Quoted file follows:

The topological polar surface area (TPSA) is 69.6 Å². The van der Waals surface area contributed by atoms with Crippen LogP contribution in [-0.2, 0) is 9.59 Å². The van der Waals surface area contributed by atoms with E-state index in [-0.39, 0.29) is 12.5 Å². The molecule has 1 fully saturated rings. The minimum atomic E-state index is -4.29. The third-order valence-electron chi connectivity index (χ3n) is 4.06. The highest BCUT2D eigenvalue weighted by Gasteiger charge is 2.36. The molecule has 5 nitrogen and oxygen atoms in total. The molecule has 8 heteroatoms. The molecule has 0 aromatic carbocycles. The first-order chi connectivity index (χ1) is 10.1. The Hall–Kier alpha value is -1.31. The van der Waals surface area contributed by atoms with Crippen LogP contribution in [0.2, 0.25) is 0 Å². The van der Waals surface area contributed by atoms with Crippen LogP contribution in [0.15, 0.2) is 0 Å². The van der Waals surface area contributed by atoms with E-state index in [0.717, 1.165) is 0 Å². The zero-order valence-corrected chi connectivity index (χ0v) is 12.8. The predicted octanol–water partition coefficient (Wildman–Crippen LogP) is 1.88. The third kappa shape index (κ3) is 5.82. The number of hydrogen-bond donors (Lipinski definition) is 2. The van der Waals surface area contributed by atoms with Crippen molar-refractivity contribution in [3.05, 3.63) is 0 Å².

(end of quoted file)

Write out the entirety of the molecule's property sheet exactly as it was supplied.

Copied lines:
The topological polar surface area (TPSA) is 69.6 Å². The van der Waals surface area contributed by atoms with Crippen LogP contribution in [-0.2, 0) is 9.59 Å². The van der Waals surface area contributed by atoms with E-state index in [-0.39, 0.29) is 12.5 Å². The molecule has 1 fully saturated rings. The minimum atomic E-state index is -4.29. The third-order valence-electron chi connectivity index (χ3n) is 4.06. The highest BCUT2D eigenvalue weighted by Gasteiger charge is 2.36. The molecule has 5 nitrogen and oxygen atoms in total. The molecule has 8 heteroatoms. The molecule has 0 aromatic carbocycles. The first-order chi connectivity index (χ1) is 10.1. The Hall–Kier alpha value is -1.31. The van der Waals surface area contributed by atoms with Crippen LogP contribution in [0.2, 0.25) is 0 Å². The van der Waals surface area contributed by atoms with Crippen LogP contribution in [0.15, 0.2) is 0 Å². The van der Waals surface area contributed by atoms with E-state index in [0.717, 1.165) is 0 Å². The zero-order valence-corrected chi connectivity index (χ0v) is 12.8. The predicted octanol–water partition coefficient (Wildman–Crippen LogP) is 1.88. The third kappa shape index (κ3) is 5.82. The number of hydrogen-bond donors (Lipinski definition) is 2. The van der Waals surface area contributed by atoms with Crippen molar-refractivity contribution in [3.05, 3.63) is 0 Å².